If you live in the US (or anywhere else for that matter), your mobile phones could be under surveillance by the authorities by using a machine called a StingRay, which tracks phone calls and texts.
US Police use a mobile spying machine called StingRay
A recent report in the New York Times reveals that any law enforcement agencies in the US that use the device need to sign a non-disclosure agreement, which prevents them from going into detail about its functionality and technical specifications. In 2011, the FBI also admitted that the device can track all wireless communications, and that “innocent, non-target devices may be incidentally recorded”.
The StingRay is a small device that listens in on phone signals by pretending to be a cell broadcast tower. This means that it can track everything in the vicinity, rather than targeting specific mobiles, and it’s capable of capturing all communications between devices including texts, calls and emails.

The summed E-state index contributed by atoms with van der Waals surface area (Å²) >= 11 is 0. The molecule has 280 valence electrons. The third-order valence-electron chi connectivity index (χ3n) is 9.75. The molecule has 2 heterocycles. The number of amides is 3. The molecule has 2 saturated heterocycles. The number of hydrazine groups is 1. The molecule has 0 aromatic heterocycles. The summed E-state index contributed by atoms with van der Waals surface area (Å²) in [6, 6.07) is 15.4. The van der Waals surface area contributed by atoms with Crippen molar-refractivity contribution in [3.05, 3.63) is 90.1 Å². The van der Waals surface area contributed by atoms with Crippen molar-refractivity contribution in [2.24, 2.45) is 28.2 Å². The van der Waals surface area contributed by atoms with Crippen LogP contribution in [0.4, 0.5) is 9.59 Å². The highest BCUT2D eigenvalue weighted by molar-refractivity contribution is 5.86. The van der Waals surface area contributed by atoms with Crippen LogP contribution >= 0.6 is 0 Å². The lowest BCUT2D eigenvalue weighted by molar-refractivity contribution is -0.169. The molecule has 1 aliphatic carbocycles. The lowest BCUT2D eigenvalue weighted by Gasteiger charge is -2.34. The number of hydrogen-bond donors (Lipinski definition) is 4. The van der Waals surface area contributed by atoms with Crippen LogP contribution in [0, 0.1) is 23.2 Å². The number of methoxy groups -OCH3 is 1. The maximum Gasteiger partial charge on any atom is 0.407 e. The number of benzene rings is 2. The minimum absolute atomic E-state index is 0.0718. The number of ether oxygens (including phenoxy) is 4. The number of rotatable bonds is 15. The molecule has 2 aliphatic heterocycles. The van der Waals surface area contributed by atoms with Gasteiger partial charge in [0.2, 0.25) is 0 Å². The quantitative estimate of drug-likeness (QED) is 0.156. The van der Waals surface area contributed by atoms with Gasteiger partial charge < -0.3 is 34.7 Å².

Privacy law expert Orin S. Kerr, told the New York Times that the secrecy around the device was suspicious:
“It might be a totally legitimate business interest, or maybe they’re trying to keep people from realising there are bigger privacy problems. What’s the secret that they’re trying to hide?”
The FBI has justified StingRay’s secrecy and use by saying that it prevents criminals from “thwarting the use of this technology”.
But the mystery and questions around StingRay are ongoing. They have had an effect on convictions though, as in February in the US a man accused of armed robbery thanks to StingRay had his sentence reduced to a petty theft charge after the police and prosecutors failed to show the machine and answer questions about it.
It looks like security is encroaching on privacy again in ways that are being kept hidden and secret from the public. Do you want to sacrifice some privacy for safety? Or is privacy more important?
SOURCE: New York Times